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How Rufus Wainwright and a bopping priest made us love Belfast


Rufus Wainwright

Rufus Wainwright

Rufus Wainwright

A girl friend is over from London for a first-time visit. Like all Londoners the world ends at the M25 for her so this is a foreign fact-finding mission. The omens aren't good.

There's a Dark Ages vibe going on. The headlines are of politicians shouting murderer at each other in the corridors of power and of dissidents secretly photographing prison officers.

What's worse a young woman has died in a Galway hospital after being refused an abortion. Her baby, much longed for, clearly has no chance of life and yet doctors do nothing as her pain and distress grows.

My attempts to explain why it might have happened are met with incomprehension.

She's not stupid, understands a little of how this island works, but she is stupefied by the story. There's a danger that first impressions might have her scurrying back on the first plane to the sanctity of life in a pluralist city where many more things are OK. Outside the rain falls in unceasing sweeps. A new career in the tourist board would seem an unlikely option for me.

I know, I say, Rufus Wainwright's playing at the Ulster Hall tonight. Why don't we go. Rufus for those who don't know is a singer with impeccable musical breeding. His parents were much loved singers. He himself has built a worldwide audience on his charm and his beautiful voice. He's also incredibly handsome. A troubadour and a torch singer, he's a little bit country and a little bit soul.

And he is proudly gay, at times as camp as a row of tents (as my old grandad would say) and lives in married bliss with his German partner, Jorn.

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Last year he had a baby girl by the daughter of Leonard Cohen (keep up at the back) who will share parenting with Rufus and "deputy dad" Jorn. Although he was born in Canada this is all very New York where he now lives.

So to the gig and the place is packed. There's a great mix of old and young and, like any Belfast audiences I have ever witnessed, they are enthusiastic and up for a good time, whooping and hollering as Rufus sashays onto the stage wearing unfeasibly tight patterned trousers and an outfit that he reckons makes him look like Rupert the Bear. It's a brilliant hour and a half of mesmerising songs that even defeat the Ulster Hall's dodgy acoustics.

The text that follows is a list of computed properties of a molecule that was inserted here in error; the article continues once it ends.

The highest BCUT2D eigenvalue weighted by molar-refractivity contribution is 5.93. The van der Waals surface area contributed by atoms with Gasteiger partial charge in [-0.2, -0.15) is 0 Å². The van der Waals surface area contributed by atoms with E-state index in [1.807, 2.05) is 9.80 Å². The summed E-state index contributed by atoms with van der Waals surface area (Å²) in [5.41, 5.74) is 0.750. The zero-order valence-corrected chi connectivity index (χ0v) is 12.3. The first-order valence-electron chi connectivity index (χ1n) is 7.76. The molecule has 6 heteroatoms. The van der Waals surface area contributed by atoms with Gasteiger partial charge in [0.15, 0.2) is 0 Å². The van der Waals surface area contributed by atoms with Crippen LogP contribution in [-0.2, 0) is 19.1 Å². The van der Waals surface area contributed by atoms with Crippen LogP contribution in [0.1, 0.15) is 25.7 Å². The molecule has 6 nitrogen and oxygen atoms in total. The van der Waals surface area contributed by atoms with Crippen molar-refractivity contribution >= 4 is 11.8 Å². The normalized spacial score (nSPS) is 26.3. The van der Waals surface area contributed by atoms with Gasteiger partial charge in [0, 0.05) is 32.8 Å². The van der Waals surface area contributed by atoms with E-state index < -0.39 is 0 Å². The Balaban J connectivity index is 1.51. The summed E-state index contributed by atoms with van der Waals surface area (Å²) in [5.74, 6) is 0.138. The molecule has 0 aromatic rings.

There are deliciously confessional numbers, hymns to his daughter, and others written by his mum and dad. His own reveal wonderful insights into the human condition, straight and gay. So far so good but as he takes a bow and the audience rise as one to applaud him he's saving the best for the encore.

It's all been pretty restrained so far but as we shout for one more a buff hunk dressed as Cupid in a loincloth and little else takes the stage and tells us the star has morphed into Rufus Apollo and will not come back until we all get on our feet and dance. There follows an unrestrained camp heaven finale with Rufus also dressed as some sort of skimpily clad angel dancing through the crowd. He leads 20 of them onto the stage and the party moves up a gear, the stage a mass of jigging fans and musicians. Rufus makes the willing disciples play dead and come to life again.

It's bonkers but the audience is lapping it up. He finally takes a bow and leaves. Clearly bowled over by this Belfast crowd, he's surfing on its joie de vivre. We don't want to let him leave and say so to a man and woman.

As we all finally exit with big grins on our faces someone leans over and tells us that the priest who married her recently was one of the audience members playing Apollo's apostles on stage. He'd been at the front bopping all night, she says half in amazement, half in pride.

I'm getting to like this place, says my girl friend as we step out into the night air. The rain is still unrelenting but I can't do anything about that.